The crisis this week also took another victim, the Economic Forum of the Private Sector, after coordinator Frantz Bernard Craan resigned over a disagreement about whether the business group should join demands for Moïse’s resignation. Some members were not in agreement and an argument erupted. As word leaked out Wednesday about the group’s implosion, some business owners, fearing looting and attacks on their properties, quickly issued statements distancing themselves from the forum. The group’s members are presidents of business associations and individuals who are important players in the Haitian economy.

Moïse began his early-morning address saying he had canceled his appearance at this week’s United Nations General Assembly meeting in New York in order to tend to the problems engulfing the country. They were many, he said, in a speech that did not provide a road map on how he planned to form a government of consensus, or say whether Michel had been asked to resign from the prime minister’s post.

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Demonstrators march on the street near parliament as they protest against the ruling government in Port-au-Prince, on September 23, 2019. CHANDAN KHANNA AFP/Getty Images

Moïse did say that after multiple attempts by the Senate at a vote to ratify the prime minister, he had concluded that the chamber was not up to the task of fulfilling its constitutional duty to give Haiti a legitimate government. Two successive governments, Moïse noted, failed to win Senate confirmation over the past six months, and six hearings had to be canceled. One government was headed by Michel, and the other by Prime Minister Jean Michel Lapin, who resigned prior to Michel’s naming on July 22.

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Mentioning Lapin in his address, Moïse said he had instructed him to take all measures necessary to address security problems in the country’s interior. A proliferation of gangs in Haiti has led to parts of the country being shut off. Gangs have also terrorized the population in some rural communities and blocked cargo trucks out of the capital from getting through.

“The first duty of the state is to secure the lives and property. All arrangements will be made for the resumption of activities,” Moïse said.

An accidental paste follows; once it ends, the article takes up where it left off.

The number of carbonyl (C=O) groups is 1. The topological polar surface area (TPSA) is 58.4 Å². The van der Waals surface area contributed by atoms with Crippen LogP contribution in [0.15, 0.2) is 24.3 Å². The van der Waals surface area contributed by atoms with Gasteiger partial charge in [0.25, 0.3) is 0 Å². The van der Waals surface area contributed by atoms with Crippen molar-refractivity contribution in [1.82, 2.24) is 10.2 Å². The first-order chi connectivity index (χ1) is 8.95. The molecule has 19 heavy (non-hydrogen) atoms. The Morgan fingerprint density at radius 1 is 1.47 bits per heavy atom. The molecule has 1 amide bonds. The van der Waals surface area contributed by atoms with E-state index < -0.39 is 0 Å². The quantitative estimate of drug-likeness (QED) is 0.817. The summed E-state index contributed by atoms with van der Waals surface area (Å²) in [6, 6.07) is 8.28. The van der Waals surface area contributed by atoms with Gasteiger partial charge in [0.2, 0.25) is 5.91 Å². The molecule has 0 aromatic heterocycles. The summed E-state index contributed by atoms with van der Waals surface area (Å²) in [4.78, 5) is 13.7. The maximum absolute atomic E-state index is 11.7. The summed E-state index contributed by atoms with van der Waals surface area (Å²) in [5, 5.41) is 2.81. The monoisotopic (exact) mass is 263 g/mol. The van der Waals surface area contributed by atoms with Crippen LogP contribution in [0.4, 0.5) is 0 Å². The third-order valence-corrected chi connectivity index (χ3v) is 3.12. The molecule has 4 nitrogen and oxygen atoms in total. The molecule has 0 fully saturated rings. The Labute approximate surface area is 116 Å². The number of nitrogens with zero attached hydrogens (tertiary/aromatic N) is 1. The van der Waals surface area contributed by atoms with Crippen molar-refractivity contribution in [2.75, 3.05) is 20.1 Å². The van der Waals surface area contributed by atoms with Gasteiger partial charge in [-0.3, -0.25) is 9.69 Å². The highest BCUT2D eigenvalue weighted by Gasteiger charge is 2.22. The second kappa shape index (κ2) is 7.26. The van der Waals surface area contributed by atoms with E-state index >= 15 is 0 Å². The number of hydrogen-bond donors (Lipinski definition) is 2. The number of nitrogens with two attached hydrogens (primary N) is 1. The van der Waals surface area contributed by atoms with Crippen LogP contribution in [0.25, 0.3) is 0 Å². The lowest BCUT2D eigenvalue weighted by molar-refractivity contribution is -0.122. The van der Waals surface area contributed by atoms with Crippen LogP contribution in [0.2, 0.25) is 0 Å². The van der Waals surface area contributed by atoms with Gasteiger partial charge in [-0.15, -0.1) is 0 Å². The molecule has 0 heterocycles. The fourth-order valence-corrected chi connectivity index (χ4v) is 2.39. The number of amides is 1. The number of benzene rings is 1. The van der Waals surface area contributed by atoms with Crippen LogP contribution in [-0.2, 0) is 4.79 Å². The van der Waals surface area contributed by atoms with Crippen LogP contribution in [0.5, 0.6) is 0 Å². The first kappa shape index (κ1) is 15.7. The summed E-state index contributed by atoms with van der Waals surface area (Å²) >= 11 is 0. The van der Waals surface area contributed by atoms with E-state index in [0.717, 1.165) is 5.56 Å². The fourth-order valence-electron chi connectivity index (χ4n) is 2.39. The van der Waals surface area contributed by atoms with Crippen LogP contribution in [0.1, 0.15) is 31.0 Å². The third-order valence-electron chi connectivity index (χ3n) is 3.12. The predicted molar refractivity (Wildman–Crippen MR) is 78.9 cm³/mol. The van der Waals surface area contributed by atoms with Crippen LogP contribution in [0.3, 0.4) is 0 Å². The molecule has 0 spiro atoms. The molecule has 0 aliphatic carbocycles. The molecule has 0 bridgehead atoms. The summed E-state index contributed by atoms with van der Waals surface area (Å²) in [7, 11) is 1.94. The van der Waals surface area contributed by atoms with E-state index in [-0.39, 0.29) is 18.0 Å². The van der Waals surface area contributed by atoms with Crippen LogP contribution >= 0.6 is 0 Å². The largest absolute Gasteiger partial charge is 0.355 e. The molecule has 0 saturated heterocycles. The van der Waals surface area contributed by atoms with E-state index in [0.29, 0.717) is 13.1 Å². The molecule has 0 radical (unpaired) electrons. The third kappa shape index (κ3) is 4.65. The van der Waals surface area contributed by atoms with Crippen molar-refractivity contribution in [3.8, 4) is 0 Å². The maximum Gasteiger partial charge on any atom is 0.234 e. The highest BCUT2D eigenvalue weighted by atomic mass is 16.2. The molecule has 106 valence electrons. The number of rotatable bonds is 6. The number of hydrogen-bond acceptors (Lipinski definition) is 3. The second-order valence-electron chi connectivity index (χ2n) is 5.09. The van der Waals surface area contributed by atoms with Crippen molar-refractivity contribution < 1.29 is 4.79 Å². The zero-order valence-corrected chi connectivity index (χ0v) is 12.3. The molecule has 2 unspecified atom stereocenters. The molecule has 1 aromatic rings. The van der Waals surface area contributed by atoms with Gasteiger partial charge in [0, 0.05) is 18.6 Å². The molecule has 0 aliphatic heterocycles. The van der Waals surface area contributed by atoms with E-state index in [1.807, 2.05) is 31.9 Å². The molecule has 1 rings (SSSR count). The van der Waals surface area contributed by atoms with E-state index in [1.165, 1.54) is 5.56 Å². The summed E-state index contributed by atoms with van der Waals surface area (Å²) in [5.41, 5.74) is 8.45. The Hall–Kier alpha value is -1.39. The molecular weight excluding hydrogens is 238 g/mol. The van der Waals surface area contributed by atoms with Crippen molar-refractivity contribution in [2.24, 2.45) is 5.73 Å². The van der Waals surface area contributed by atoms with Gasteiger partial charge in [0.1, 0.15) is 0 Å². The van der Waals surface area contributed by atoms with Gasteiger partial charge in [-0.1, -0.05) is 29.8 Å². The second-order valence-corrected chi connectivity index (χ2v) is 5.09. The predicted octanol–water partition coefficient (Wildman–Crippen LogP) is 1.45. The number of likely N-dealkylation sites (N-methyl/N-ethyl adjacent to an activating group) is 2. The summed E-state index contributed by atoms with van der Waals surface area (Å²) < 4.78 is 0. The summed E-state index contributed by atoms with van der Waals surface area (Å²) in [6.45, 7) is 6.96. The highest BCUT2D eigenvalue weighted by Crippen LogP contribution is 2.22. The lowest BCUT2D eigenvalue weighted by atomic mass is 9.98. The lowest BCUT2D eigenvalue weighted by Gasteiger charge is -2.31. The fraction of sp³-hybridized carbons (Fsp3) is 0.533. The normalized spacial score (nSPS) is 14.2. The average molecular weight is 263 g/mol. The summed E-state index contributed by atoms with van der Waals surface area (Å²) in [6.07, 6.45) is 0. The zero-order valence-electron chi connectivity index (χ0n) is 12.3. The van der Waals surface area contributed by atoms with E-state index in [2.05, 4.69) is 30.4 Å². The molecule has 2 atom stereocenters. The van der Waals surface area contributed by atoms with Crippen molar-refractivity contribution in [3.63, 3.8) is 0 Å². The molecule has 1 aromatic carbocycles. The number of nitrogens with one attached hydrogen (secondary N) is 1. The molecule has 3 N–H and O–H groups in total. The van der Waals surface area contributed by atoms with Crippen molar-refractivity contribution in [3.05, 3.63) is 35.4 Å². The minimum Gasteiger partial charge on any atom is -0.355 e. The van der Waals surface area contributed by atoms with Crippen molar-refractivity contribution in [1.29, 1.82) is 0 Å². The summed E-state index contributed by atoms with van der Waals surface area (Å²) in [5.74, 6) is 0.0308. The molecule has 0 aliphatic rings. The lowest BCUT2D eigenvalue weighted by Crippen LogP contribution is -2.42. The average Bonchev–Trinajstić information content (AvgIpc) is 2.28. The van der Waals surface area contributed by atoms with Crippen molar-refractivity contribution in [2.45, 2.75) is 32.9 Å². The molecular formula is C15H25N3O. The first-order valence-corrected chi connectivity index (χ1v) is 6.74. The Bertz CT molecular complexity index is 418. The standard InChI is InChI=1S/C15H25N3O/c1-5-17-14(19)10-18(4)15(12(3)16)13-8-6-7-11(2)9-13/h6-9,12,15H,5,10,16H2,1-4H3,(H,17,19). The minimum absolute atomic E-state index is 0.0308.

Moïse also said he had instructed a government commission to address the minimum wage to bring relief to workers. He made no mention, however, of the recent fuel crisis that has paralyzed activities throughout Haiti for more than four weeks, and created life-threatening conditions at hospitals. He also did not mention Monday’s shooting incident outside the Senate by one of his political allies in the chamber, Sen. Jean Marie Ralph Féthière. An Associated Press photojournalist and security guard were shot.

Féthière, who has not been charged, said he was defending himself against a crowd of protesters. Others have disagreed and are demanding an investigation and the lifting of his immunity from prosecution that he receives as a lawmaker.

The incident happened during a second attempt by the Senate to confirm Michel, who was approved earlier this month by the lower house but has struggled to win the upper chamber after his nomination became plagued by corruption allegations.

Addressing the violent protests and paralysis that have marked his tenure, Moïse said, “If violence could build Haiti ... if preventing children from going to school could build Haiti... it would have already been done.”

“I will not respond to violence with violence. I will respond with dialogue,” he said. “Haiti is for all of us.”

Jacqueline Charles has reported on Haiti and the English-speaking Caribbean for the Miami Herald for over a decade. A Pulitzer Prize finalist for her coverage of the 2010 Haiti earthquake, she was awarded a 2018 Maria Moors Cabot Prize — the most prestigious award for coverage of the Americas.